1911 Encyclopædia Britannica/Épernay

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ÉPERNAY, a town of northern France, capital of an arrondissement in the department of Marne, 88 m. E.N.E. of Paris on the main line of the Eastern railway to Châlons-sur-Marne. Pop. (1906) 20,291. The town is situated on the left bank of the Marne at the extremity of the pretty valley of the Cubry, by which it is traversed. In the central and oldest quarter the streets are narrow and irregular; the surrounding suburbs are modern and more spacious, and that of La Folie, on the east, contains many handsome villas belonging to rich wine merchants. The town has also extended to the right bank of the Marne. One of its churches preserves a portal and stained-glass windows of the 16th century, but the other public buildings are modern. Épernay is best known as the principal entrepôt of the Champagne wines, which are bottled and kept in extensive vaults in the chalk rock on which the town is built. The manufacture of the apparatus and material used in the champagne industry occupies many hands, and the Eastern Railway Company has important workshops here. Brewing, and the manufacture of sugar and of hats and caps, are also carried on. Épernay is the seat of a sub-prefect and has tribunals of first instance and of commerce, and communal colleges for girls and boys.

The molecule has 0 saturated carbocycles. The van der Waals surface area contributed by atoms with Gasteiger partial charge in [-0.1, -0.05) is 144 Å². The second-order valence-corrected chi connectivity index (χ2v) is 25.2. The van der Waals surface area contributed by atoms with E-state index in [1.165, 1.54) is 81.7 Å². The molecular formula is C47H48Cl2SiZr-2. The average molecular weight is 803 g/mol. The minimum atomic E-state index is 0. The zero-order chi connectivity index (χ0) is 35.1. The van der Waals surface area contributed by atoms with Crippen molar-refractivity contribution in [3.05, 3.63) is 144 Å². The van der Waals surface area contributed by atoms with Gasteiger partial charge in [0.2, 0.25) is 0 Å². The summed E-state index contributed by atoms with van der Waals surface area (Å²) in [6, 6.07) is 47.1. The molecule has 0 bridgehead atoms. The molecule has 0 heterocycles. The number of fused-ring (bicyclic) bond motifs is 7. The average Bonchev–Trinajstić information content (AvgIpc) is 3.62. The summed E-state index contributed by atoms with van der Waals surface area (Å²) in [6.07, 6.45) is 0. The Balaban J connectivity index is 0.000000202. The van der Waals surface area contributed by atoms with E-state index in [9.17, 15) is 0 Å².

Épernay (Sparnacum) belonged to the archbishops of Reims from the 5th to the 10th century, at which period it came into the possession of the counts of Champagne. It suffered severely during the Hundred Years’ War, and was burned by Francis I. in 1544. It resisted Henry of Navarre in 1592, and Marshal Biron fell in the attack which preceded its capture. In 1642 it was, along with Château-Thierry, erected into a duchy and assigned to the duke of Bouillon.